A follow-up mission to New Zealand’s White Island in a bid to retrieve the remains of those still missing after Monday’s volcanic eruption has been unsuccessful.

Defence force operatives returned to Whakaari on Sunday, two days after their successful high-stakes trip to the active volcano brought back six bodies.

Police understand eight people were killed on the island, and spent Saturday debriefing the operation and searching nearby waters for the last two bodies.

Mission command firmly believe a seventh body is in the water, and are increasingly convinced the eighth could be too.

However, both Saturday’s water-based search and Sunday’s landing failed to turn up the remains.

“It’s been a blow for police,” New Zealand police deputy commissioner Mike Clement said.

“Everyone went out there desperate to find the bodies … it’s been tough going for everybody.

“We understand completely how frustrating it is for loved ones who want the bodies back.”

As of Sunday afternoon NZDT, divers were back in the water around the Bay of Plenty island, hoping they could reach a breakthrough.

The situation on the volcano, New Zealand’s most active, remains volatile and dangerous.

The latest update from geological monitoring agency GeoNet left the alert level at two and suggested there was a 30-45% chance of an eruption in the next day.

National operations commander and New Zealand police deputy commissioner John Tims said Sunday morning’s visit was quicker than Friday’s four-hour salvage effort.

“This morning at 8am, three helicopters – two commercial helicopters and the Police Eagle helicopter – left for Whakaari / White Island with eight police staff on board,” he said.

“Those staff covered a search area where our best information suggested a body could still remain. Unfortunately, we did not locate a body this morning.”

Despite returning back to the mainland empty-handed, police underlined their commitment to the job.

“We have always anticipated recovering all bodies from the island, and we remain deeply committed to that goal, to allow families some closure,” Tims said.

In total, 47 people were on White Island during Monday’s deadly blast.

The New Zealand Health Ministry confirmed the death toll as of Sunday morning was 15 after a patient in Waikato hospital died from their injuries on Saturday night.

There are 14 patients being cared for in four burns units around New Zealand – Middlemore, Hutt Valley, Waikato, and Christchurch – with 10 listed as critical.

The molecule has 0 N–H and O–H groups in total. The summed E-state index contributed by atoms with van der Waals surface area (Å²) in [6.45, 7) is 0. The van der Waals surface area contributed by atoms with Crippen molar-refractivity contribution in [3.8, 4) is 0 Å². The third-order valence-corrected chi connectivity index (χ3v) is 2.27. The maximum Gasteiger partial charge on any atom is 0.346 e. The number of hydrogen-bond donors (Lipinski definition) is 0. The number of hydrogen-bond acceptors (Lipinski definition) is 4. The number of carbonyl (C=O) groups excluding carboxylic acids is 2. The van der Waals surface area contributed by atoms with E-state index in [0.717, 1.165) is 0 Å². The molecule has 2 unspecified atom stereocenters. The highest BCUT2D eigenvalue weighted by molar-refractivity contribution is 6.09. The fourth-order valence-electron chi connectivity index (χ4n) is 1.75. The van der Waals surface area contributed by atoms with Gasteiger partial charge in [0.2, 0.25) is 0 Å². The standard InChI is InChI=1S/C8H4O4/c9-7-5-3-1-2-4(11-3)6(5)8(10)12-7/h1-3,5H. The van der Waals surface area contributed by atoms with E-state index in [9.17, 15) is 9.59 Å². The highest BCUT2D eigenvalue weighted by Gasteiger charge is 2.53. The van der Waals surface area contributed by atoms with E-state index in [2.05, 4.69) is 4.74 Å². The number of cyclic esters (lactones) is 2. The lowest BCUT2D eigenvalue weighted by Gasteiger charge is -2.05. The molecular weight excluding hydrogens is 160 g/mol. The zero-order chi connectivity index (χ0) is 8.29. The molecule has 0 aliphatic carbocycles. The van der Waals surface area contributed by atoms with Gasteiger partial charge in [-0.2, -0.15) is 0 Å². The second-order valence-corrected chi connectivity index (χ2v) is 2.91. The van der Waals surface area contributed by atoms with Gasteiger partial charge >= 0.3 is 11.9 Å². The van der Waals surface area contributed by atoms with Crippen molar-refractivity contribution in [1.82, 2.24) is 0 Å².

In the days after the blast, 13 Australians have been repatriated to hospitals back home. Nine Australians are confirmed dead and a further two are presumed to have died.

On Sunday morning at least 10 Australians remained in critical condition.

Two NSW residents who arrived overnight at Sydney’s Royal North Shore hospital were among seven across the city’s hospitals listed as critical.

Three NSW victims were in stable conditions at local hospitals later on Sunday, while the families of two other NSW victims have requested privacy about their status.

Three patients evacuated from New Zealand to the Alfred hospital in Melbourne were also critically ill.

Some 47 people, including 24 Australian citizens and four permanent residents, were on the island when the volcano erupted on Monday.

Brisbane woman Julie Richards and her university student daughter Jessica, and Coffs Harbour couple Richard Elzer and Karla Matthews were all believed to have perished when heat, ash and toxic gases enveloped the island following the eruption.

Melbourne woman Krystal Browitt, 21, was the first victim to be identified by police from the six people whose bodies were recovered from the island on Friday.

Browitt was enrolled in La Trobe University’s bachelor of veterinary nursing degree run via Melbourne Polytechnic, the institution confirmed on Saturday.

“Our thoughts are with her immediate family and we also extend our heartfelt condolences to all of Krystal’s family and friends at this very difficult time,” the university said in a statement on Saturday after NZ police confirmed her death.

Sydney’s Hollander brothers Berend, 16, and Matthew, 13, and Coffs Harbour man Jason Griffiths died in hospital from their burns.

Fears were held for Berend and Matthew’s parents Martin and Barbara Hollander, while Sydney woman Kristine Langford and her daughter Winona, 17, were missing.

Extended family have indicated the Langfords’ son Jesse, 19, survived. He is likely among those being treated in Sydney.

NZ police on Sunday morning confirmed the deaths of Adelaide man Gavin Dallow, 53; Adelaide schoolgirl Zoe Hosking, 15; Sydney man Anthony Langford, 51; and New Zealand man Tipene Maangi, 24.



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